Nations pressed to tackle ‘urgent’ climate threats

With the direst environmental warnings yet still ringing in their ears, nations gathered in Poland yesterday for a UN summit aimed at heading off the “urgent threat” of runaway climate change. The UN talks come at a crucial juncture in mankind’s response to planetary warming. The smaller, poorer nations that will bear its devastating brunt are pushing for richer states to make good on the promises they made in the 2015 Paris agreement. In Paris three years ago, countries committed to limit global temperature rises to well below 2° Celsius (3.6° Fahrenheit), and to the safer cap of 1.5°C if at all possible.


But with only a single degree Celsius of warming so far, the world has already seen a crescendo of deadly wildfires, heatwaves and hurricanes made more destructive by rising seas. “This is a very, very important conference,” UN climate chief Patricia Espinosa told reporters. “It also takes place in a scenario where we have clear signals about the urgency with which we need to address the issues of climate change.” “Climate change impacts have never been worse,” she said after yesterday’s first negotiating session, adding: “This reality is telling us that we need to do much more.”In a rare intervention, presidents of previous UN climate summits, including Laurent Fabius of France who led negotiations for the Paris agreement, issued a joint statement as the talks got underway, calling on states to take “decisive action … to tackle these urgent threats”.



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A participant’s silhouette is seen during the COP24 UN Climate Change Conference 2018 in Katowice.



“The world is at a crossroads and decisive action in the next two years will be crucial to tackle these urgent threats,” they said in the joint statement.“The impacts of climate change are increasingly hard to ignore,” said the statement, a copy of which was obtained by AFP. “We require deep transformations of our economies and societies.” At the COP24 climate talks, nations must agree to a rulebook palatable to all 183 states who have ratified the Paris deal. This is far from a given: the dust is still settling from US President Donald Trump’s decision to ditch the Paris accord. G20 leaders on Saturday agreed a final communique after their summit in Buenos Aires, declaring that the Paris Agreement was “irreversible”.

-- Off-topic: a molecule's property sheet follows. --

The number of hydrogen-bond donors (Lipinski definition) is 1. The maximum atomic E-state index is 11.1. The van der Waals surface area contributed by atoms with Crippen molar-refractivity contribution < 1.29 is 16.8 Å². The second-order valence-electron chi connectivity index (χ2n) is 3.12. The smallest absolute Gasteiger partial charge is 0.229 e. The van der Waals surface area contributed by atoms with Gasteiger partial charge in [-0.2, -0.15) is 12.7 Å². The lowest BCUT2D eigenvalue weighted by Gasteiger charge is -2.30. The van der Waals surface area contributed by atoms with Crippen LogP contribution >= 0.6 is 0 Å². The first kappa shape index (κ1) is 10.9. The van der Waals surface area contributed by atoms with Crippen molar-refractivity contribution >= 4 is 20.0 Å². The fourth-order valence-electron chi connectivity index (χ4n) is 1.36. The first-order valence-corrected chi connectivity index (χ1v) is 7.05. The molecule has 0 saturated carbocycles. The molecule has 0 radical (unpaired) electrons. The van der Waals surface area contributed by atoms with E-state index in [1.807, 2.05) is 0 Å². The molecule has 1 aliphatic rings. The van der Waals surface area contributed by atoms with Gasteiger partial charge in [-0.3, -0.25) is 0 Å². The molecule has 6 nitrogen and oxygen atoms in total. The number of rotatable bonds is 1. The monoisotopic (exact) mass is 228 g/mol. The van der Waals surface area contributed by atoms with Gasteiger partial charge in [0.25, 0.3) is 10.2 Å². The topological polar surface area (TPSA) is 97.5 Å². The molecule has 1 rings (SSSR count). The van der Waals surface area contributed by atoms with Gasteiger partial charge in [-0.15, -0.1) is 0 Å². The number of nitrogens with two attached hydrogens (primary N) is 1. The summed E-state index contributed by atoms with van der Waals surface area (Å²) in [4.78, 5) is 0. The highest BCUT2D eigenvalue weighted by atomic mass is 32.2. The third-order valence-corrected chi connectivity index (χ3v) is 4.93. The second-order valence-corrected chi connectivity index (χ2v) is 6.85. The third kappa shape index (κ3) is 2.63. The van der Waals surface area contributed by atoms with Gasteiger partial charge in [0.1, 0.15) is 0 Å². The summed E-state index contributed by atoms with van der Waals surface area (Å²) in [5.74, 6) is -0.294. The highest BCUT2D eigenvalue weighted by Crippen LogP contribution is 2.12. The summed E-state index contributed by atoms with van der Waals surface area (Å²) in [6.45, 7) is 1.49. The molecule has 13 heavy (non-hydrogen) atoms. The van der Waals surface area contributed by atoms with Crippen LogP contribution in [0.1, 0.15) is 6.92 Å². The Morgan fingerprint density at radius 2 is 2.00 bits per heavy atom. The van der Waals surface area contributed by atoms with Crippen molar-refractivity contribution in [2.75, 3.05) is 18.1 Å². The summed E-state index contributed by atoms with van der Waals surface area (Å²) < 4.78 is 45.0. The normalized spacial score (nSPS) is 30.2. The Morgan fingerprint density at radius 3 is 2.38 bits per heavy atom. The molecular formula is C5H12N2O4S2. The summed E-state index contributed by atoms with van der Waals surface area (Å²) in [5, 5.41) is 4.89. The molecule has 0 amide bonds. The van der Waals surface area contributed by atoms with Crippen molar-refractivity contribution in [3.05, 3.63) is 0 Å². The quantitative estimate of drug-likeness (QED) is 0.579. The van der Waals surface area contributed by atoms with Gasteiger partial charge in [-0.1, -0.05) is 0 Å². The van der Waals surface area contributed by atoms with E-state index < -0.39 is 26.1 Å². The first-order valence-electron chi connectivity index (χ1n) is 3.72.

But it said the US “reiterates its decision to withdraw” from the landmark accord. The UN negotiations got off to a chaotic start in the Polish mining city of Katowice yesterday, with the opening session delayed nearly three hours by a series out last-ditch submissions from countries. Even solid progress on the Paris goals may not be enough to prevent runaway global warming, as a series of major climate reports have outlined. Just this week, the UN’s environment programme said the voluntary national contributions agreed in Paris would have to triple if the world was to cap global warming below 2°C. For 1.5°C, they must increase five-fold.


While the data are clear, a global political consensus over how to tackle climate change remains elusive. “Katowice may show us if there will be any domino effect” following the US withdrawal, said Laurence Tubiana, chief executive of the European Climate Foundation and a main architect of the Paris deal. Brazil’s strongman president-elect Jair Bolsonaro, for one, has promised to follow the American lead during his campaign. Even the most strident climate warnings – spiralling temperatures, global sea-level rises, mass crop failures – are something that many developed nations will only have to tackle in future.


However, many other countries are already dealing with the droughts, higher seas and catastrophic storms climate change is exacerbating. “A failure to act now risks pushing us beyond a point of no return with catastrophic consequences for life as we know it,” said Amjad Abdulla, chief negotiator for the Alliance of Small Island States, of the UN talks. A key issue up for debate is how the fight against climate change is funded, with developed and developing nations still worlds apart in their demands.Poorer nations argue that rich countries, which are responsible for the vast majority of historic carbon emissions, must help others to fund climate action.


“Developed nations led by the US will want to ignore their historic responsibilities and will say the world has changed,” said Meena Ramam, from the Third World Network advocacy group. “The question really is: how do you ensure that ambitious actions are done in an equitable way?”Poland is hosting UN climate negotiations for a third time, but the nation remains hooked on coal, the most carbon-intensive fossil fuel. Coal provides about 80% of Poland’s power and has been a major source of employment and national pride. The younger generation is less emotionally attached to coal and is increasingly environmentally aware, though any phasing out of the fuel in Poland is likely to be slow. The energy ministry said only last week that Poland plans to invest in new coal capacity while its long-term energy strategy assumes it will still obtain about 60% of its power from coal in 2030.

Sources and photo-credits: AFP, Reuters, Gulf Times